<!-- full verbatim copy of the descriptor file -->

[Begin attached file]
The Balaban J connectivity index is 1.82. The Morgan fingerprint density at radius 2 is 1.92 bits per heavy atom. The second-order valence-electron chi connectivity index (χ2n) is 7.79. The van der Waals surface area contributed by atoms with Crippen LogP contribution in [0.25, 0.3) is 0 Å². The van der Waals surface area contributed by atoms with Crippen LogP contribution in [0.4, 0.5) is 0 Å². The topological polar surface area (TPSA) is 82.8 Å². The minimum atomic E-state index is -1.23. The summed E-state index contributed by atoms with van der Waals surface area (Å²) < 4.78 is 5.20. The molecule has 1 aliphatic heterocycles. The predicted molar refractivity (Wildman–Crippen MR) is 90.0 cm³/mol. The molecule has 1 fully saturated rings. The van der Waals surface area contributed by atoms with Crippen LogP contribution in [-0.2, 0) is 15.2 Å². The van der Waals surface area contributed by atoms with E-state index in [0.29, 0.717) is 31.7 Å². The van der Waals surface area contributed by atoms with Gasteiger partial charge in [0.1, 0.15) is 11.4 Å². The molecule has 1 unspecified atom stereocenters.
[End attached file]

The Balaban J connectivity index is 1.82. The Morgan fingerprint density at radius 2 is 1.92 bits per heavy atom. The second-order valence-electron chi connectivity index (χ2n) is 7.79. The van der Waals surface area contributed by atoms with Crippen LogP contribution in [0.25, 0.3) is 0 Å². The van der Waals surface area contributed by atoms with Crippen LogP contribution in [0.4, 0.5) is 0 Å². The topological polar surface area (TPSA) is 82.8 Å². The minimum atomic E-state index is -1.23. The summed E-state index contributed by atoms with van der Waals surface area (Å²) < 4.78 is 5.20. The molecule has 1 aliphatic heterocycles. The predicted molar refractivity (Wildman–Crippen MR) is 90.0 cm³/mol. The molecule has 1 fully saturated rings. The van der Waals surface area contributed by atoms with Crippen LogP contribution in [-0.2, 0) is 15.2 Å². The van der Waals surface area contributed by atoms with E-state index in [0.29, 0.717) is 31.7 Å². The van der Waals surface area contributed by atoms with Gasteiger partial charge in [0.1, 0.15) is 11.4 Å². The molecule has 1 unspecified atom stereocenters.